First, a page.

Zynga’s new SVP of Mobile Travis Boatman: “We’re excited about the physics category”
Zynga’s new senior vice president of mobile Travis Boatman has seen the mobile gaming industry go through one seismic shift after another. He saw JAMDAT through its landmark $680 million acquisition to Electronic Arts back in 2005, then built up EA’s mobile business and oversaw its studios worldwide. Raised in Silicon Valley where he grew up on games like Bard’s Tale, he switched to gaming from earlier career ambitions in sports medicine.
And just recently, he made another leap — from EA to Zynga a few months shy of the company’s initial public offering in December when it raised $1 billion. Now he works under Zynga’s David Ko, who recently leveled his own title up to chief mobile officer — underscoring the company’s push to diversify off Facebook where it earns 93 percent of its revenue.
“Zynga just has a different business model,” he said. “When you ship packaged goods, which is what I’ve spent much of my career doing, you’re making a finite commitment to what you’re delivering to a title. What’s elegant about free games is that there’s no cost to consumers for trying them. When you provide free games, I think you’re held to a much higher standard because the switching costs are so low.”
He said conversations with Mark Pincus helped convince him to cross over from EA, as many senior executives like Barry Cottle and chief operating officer John Schappert have in the last year. Pincus, as he often does, drilled into the mantra that games must be social.
“Games started as something social,” Boatman said. “Everyone has played tag or kick the can. But there was this period of time where the industry swung toward technical achievement. There were amazing advancements in software and technical capabilities. But for the most part you played alone and I don’t think that’s as compelling or fun.”
Right now under Zynga, there are three main lines of mobile games. The “With Friends” brand grew out of Newtoy’s smash hit Words With Friends and then expanded to include Scramble With Friends and Hanging With Friends. “These are usually asynchronous and directly social,” he said. Then there is a cohort of games that are more or less extensions of Zynga’s core Facebook franchises like Cityville Hometown.
Lastly, there’s the “Dream” line-up, which is new given the recent debuts of Dream Zoo and Dream PetHouse. Boatman says the “Dream” brand is more aspirational. “We like to say they’re about ‘vest’ and ‘express.’ They’re about growing and customizing, which is in line with our core tenants. All of these games have a similar look and feel.”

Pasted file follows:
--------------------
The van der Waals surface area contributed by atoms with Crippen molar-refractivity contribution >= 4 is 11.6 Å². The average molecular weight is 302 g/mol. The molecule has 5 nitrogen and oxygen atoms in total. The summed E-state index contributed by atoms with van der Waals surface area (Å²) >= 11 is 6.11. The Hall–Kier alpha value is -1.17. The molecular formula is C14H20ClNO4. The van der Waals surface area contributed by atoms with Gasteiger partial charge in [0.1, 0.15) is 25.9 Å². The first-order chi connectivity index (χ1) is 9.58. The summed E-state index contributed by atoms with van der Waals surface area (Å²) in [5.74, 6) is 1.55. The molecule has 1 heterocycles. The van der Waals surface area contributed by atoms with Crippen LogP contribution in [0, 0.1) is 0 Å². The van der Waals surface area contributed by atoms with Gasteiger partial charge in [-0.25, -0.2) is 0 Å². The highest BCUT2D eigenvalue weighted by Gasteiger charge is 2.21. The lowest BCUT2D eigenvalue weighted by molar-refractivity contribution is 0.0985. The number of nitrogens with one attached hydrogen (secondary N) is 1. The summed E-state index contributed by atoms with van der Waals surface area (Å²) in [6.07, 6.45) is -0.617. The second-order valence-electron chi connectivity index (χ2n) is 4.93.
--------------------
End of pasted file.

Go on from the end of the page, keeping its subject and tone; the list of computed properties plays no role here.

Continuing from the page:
Like Pincus, Boatman brushed off recent criticism that Zynga’s titles are too similar to ones existing in the market. NimbleBit recently blasted Zynga for an unreleased title called Dream Heights because it was too similar to its app Tiny Tower, which won Apple’s game of the year. Dream Zoo and Dream PetHouse also seem reminiscent of Pocket Gems’ Tap Zoo and Tap Pet Hotel.
“These games are free and our players have the choice to play what they want to play,” he said. “If games were too similar to consumers and there was no clear value add, why would a consumer play it?”
Boatman says the company evaluates opportunities and game genres by market size, then distribution opportunities then the quality of user experience.
“First, we look at where most the consumers are. We look at device sales and accessibility — where are our players? That’s really important,” he said. “Then we look at whether you can digitally talk to consumers? The third thing is the experience and the kinds of entertainment we could offer.”
If Zynga can’t buy its way in because of pricing, it will probably build to get there. The company is eyeing even more genres for 2012.
“We’re excited bout the physics category,” he said, pointing to titles like Angry Birds. Zynga actually already has one physics game, Zombie Smash, through the acquisition of GameDoctors.
Compared to Facebook, Android and iOS’ top charts support a wider variety of games with indie hits like Temple Run to console-quality ones like Epic’s Infinity Blade. Likewise, Zynga expects to widen the breadth of coverage. There are genres that Zynga looks like it won’t touch, however.
“We want to do broad, mass-market social games,” Boatman said. “There might be games that perform well on the charts, but if they don’t have enough reach, we’ll forgo them for games that are more mass market.” That seems to hint that Zynga still isn’t interested in more mid- or hardcore games.
The company has done eight mobile deals so far. Most are in line with Zynga’s history of making smaller, talent-oriented acquisitions. The biggest one the company has disclosed to date is the $53.3 million in cash and stock for Words With Friends-maker Newtoy. Though never publicly confirmed, Zynga also pursued PopCap Games before it was acquired by EA for up to $1.3 billion and was said to have been in talks with Angry Birds-maker Rovio Mobile.
A deal of such a scale is still a possibility — especially considering the $1 billion Zynga raised in its IPO.
“All options are on the table,” Boatman said. “It’s our mission to make the most social games and we want to have access to wherever our players are.”
Boatman said he couldn’t share any details about how diversified Zynga wants to be by the end of the year. In December, the company said it had 13 million daily active users on mobile — or about one-fourth of the company’s total DAU in the third quarter of last year. Other companies like Gameloft have said they earned upwards of $25 million in smartphone revenue in the holiday quarter. But Boatman couldn’t say whether Zynga’s earnings were in the same range.
“I’m not sure what our CFO is going to disclose,” he said. “I can’t comment on the secret sauce.”